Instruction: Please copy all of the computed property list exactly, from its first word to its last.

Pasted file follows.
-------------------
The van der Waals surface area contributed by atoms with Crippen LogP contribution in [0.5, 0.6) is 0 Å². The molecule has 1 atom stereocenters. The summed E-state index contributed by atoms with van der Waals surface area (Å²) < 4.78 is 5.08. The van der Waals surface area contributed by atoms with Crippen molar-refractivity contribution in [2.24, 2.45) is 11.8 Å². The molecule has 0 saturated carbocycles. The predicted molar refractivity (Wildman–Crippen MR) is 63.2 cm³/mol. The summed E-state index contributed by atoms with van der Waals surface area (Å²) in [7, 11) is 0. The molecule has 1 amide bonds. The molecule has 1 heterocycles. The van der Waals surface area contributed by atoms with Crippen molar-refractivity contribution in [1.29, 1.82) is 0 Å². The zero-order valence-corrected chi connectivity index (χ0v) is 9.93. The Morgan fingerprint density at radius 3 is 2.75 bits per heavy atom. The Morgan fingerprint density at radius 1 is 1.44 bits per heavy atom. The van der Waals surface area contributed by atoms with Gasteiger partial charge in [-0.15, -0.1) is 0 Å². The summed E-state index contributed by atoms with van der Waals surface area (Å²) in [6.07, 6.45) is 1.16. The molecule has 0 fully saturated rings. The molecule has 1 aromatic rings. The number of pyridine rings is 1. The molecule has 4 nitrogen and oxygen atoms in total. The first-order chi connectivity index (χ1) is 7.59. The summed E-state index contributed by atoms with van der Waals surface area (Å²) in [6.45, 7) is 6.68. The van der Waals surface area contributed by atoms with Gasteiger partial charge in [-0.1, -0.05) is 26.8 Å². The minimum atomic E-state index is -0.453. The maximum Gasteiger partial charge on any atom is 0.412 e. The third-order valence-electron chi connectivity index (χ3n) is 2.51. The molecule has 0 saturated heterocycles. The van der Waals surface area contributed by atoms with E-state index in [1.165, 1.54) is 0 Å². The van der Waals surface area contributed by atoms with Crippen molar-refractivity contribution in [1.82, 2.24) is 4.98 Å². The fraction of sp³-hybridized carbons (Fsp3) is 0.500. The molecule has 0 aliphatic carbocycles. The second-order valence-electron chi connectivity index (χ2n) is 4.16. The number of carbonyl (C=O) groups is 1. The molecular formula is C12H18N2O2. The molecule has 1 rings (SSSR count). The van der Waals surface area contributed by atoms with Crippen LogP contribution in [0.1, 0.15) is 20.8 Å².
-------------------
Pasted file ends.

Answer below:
The van der Waals surface area contributed by atoms with Crippen LogP contribution in [0.5, 0.6) is 0 Å². The molecule has 1 atom stereocenters. The summed E-state index contributed by atoms with van der Waals surface area (Å²) < 4.78 is 5.08. The van der Waals surface area contributed by atoms with Crippen molar-refractivity contribution in [2.24, 2.45) is 11.8 Å². The molecule has 0 saturated carbocycles. The predicted molar refractivity (Wildman–Crippen MR) is 63.2 cm³/mol. The summed E-state index contributed by atoms with van der Waals surface area (Å²) in [7, 11) is 0. The molecule has 1 amide bonds. The molecule has 1 heterocycles. The van der Waals surface area contributed by atoms with Crippen molar-refractivity contribution in [1.29, 1.82) is 0 Å². The zero-order valence-corrected chi connectivity index (χ0v) is 9.93. The Morgan fingerprint density at radius 3 is 2.75 bits per heavy atom. The Morgan fingerprint density at radius 1 is 1.44 bits per heavy atom. The van der Waals surface area contributed by atoms with Gasteiger partial charge in [-0.15, -0.1) is 0 Å². The summed E-state index contributed by atoms with van der Waals surface area (Å²) in [6.07, 6.45) is 1.16. The molecule has 0 fully saturated rings. The molecule has 1 aromatic rings. The number of pyridine rings is 1. The molecule has 4 nitrogen and oxygen atoms in total. The first-order chi connectivity index (χ1) is 7.59. The summed E-state index contributed by atoms with van der Waals surface area (Å²) in [6.45, 7) is 6.68. The van der Waals surface area contributed by atoms with Gasteiger partial charge in [-0.1, -0.05) is 26.8 Å². The minimum atomic E-state index is -0.453. The maximum Gasteiger partial charge on any atom is 0.412 e. The third-order valence-electron chi connectivity index (χ3n) is 2.51. The molecule has 0 saturated heterocycles. The van der Waals surface area contributed by atoms with E-state index in [1.165, 1.54) is 0 Å². The van der Waals surface area contributed by atoms with Crippen molar-refractivity contribution in [1.82, 2.24) is 4.98 Å². The fraction of sp³-hybridized carbons (Fsp3) is 0.500. The molecule has 0 aliphatic carbocycles. The second-order valence-electron chi connectivity index (χ2n) is 4.16. The number of carbonyl (C=O) groups is 1. The molecular formula is C12H18N2O2. The molecule has 1 rings (SSSR count). The van der Waals surface area contributed by atoms with Crippen LogP contribution in [0.1, 0.15) is 20.8 Å².